Landes argues that the system stimulated industrialisation, but asserts that industrialisation would have occurred even without human enslavement. Implicit in this argument is that Europe would have become rich even without the slave trade. Ironically, it was this process of industrialisation and the social relations which it spawned which, according to Granger, were the decisive factors responsible for the abolition of the slave trade.

Granger does not dismiss, but discounts the influence of humanitarian and religious concerns in the decision to abolish the trade. He places greater emphasis on economic factors, arguing that work done by free labour was cheaper than that performed by slave labour and that the trade was no longer compatible, or even competitive, with the emerging era of private property, free enterprise and open markets.

Granger overlooks the fact, however, that slavery continued in some parts of the British Empire after the trade ended in 1807. If economic arguments were persuasive in the debate in the British Parliament, then these were rendered otiose by the continuation of slavery after 1807. It was not until three decades later that slavery was finally abolished in the British West Indies and, later still, in America, Brazil, Cuba and elsewhere in the New World.

Crime against humanity: The Trans-Atlantic Trade in Captive Africans, 1440-1807 was first published in 2007, the 200th anniversary of the abolition of the slave trade. The book in its ‘foreword’ highlights the demands which have been made for a “complete and unequivocal apology” for the greatest crime against humanity – human enslavement.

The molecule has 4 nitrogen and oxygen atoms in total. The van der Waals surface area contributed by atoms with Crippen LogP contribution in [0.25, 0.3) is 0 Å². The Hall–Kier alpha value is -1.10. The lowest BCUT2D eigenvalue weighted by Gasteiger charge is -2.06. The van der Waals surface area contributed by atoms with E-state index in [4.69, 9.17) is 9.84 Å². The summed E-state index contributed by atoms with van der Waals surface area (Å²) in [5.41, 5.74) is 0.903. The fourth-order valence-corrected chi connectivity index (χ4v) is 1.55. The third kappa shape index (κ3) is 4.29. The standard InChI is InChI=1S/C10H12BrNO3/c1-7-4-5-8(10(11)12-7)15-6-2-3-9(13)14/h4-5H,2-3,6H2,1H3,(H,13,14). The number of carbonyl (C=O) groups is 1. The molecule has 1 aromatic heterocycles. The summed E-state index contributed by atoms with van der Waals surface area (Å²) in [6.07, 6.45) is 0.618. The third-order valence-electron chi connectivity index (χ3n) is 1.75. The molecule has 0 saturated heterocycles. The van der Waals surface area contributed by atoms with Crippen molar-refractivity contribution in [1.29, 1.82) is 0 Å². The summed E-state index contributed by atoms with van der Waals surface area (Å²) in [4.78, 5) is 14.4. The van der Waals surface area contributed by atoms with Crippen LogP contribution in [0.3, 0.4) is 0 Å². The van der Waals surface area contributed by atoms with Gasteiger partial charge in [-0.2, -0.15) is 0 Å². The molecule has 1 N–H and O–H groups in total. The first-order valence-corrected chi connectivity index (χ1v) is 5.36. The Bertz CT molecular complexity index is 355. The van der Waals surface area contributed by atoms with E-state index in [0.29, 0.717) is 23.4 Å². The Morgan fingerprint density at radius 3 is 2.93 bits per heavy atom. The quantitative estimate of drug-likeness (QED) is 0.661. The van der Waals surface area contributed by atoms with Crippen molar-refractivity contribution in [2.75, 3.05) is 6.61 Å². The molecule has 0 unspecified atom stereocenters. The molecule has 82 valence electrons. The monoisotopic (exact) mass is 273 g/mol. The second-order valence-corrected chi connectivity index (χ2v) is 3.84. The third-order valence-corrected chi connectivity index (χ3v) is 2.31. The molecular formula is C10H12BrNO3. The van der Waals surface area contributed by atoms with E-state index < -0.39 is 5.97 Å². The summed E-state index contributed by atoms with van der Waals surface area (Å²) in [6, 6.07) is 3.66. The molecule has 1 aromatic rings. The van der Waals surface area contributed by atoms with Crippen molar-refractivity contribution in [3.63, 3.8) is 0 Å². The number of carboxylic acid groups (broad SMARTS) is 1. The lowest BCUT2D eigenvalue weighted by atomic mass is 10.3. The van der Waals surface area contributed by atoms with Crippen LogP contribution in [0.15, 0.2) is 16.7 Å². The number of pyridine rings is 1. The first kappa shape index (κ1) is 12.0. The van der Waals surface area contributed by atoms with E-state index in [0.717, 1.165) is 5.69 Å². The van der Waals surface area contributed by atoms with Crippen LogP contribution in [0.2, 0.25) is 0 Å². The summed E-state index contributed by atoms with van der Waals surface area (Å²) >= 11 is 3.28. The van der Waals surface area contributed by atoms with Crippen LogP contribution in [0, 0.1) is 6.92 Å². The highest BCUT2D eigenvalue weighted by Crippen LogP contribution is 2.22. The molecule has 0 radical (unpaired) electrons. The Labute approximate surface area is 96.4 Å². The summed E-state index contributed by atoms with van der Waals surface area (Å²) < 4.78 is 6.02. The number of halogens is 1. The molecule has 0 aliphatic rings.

The book is a monument of remembrance. Remembrance, however, is not simply about recounting or revising past occurrences. At the heart of the act of remembrance is a cry for recognition and reconciliation.

The world is yet to reconcile itself with the descendants of the victims of that greatest crime against humanity. The protests which are sweeping the western world are sufficient evidence that the memory of what occurred more than 350 years ago continues to lacerate the human spirit and western civilisation. Monuments are being toppled, defaced and destroyed today because of the memory of past wrongs for which there has not been justice.

Kazuo Ishiguro, the winner of the Nobel Prize for Literature 2017, in his acceptance address asked whether free nations can truly be established on foundations of wilful amnesia and frustrated justice.

David Granger with this book reminds the world of its debt to persons of African descent – whose ancestors were the principal victims of humanity’s shameful crime of human enslavement.